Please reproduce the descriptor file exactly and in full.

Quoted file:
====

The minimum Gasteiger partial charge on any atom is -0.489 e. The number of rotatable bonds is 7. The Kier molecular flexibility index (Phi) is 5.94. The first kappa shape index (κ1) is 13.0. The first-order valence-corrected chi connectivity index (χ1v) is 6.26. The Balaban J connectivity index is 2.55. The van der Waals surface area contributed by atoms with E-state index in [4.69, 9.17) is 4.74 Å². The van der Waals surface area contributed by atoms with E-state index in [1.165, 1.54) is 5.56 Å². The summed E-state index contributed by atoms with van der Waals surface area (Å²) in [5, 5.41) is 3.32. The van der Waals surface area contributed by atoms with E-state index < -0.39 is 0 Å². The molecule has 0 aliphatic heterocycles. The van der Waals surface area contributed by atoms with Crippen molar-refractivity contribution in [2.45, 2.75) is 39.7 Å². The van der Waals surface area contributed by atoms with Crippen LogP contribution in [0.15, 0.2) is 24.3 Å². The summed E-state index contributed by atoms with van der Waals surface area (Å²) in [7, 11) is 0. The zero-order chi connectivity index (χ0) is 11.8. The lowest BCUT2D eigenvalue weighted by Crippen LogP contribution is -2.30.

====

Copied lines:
The minimum Gasteiger partial charge on any atom is -0.489 e. The number of rotatable bonds is 7. The Kier molecular flexibility index (Phi) is 5.94. The first kappa shape index (κ1) is 13.0. The first-order valence-corrected chi connectivity index (χ1v) is 6.26. The Balaban J connectivity index is 2.55. The van der Waals surface area contributed by atoms with E-state index in [4.69, 9.17) is 4.74 Å². The van der Waals surface area contributed by atoms with E-state index in [1.165, 1.54) is 5.56 Å². The summed E-state index contributed by atoms with van der Waals surface area (Å²) in [5, 5.41) is 3.32. The van der Waals surface area contributed by atoms with E-state index < -0.39 is 0 Å². The molecule has 0 aliphatic heterocycles. The van der Waals surface area contributed by atoms with Crippen molar-refractivity contribution in [2.45, 2.75) is 39.7 Å². The van der Waals surface area contributed by atoms with Crippen LogP contribution in [0.15, 0.2) is 24.3 Å². The summed E-state index contributed by atoms with van der Waals surface area (Å²) in [7, 11) is 0. The zero-order chi connectivity index (χ0) is 11.8. The lowest BCUT2D eigenvalue weighted by Crippen LogP contribution is -2.30.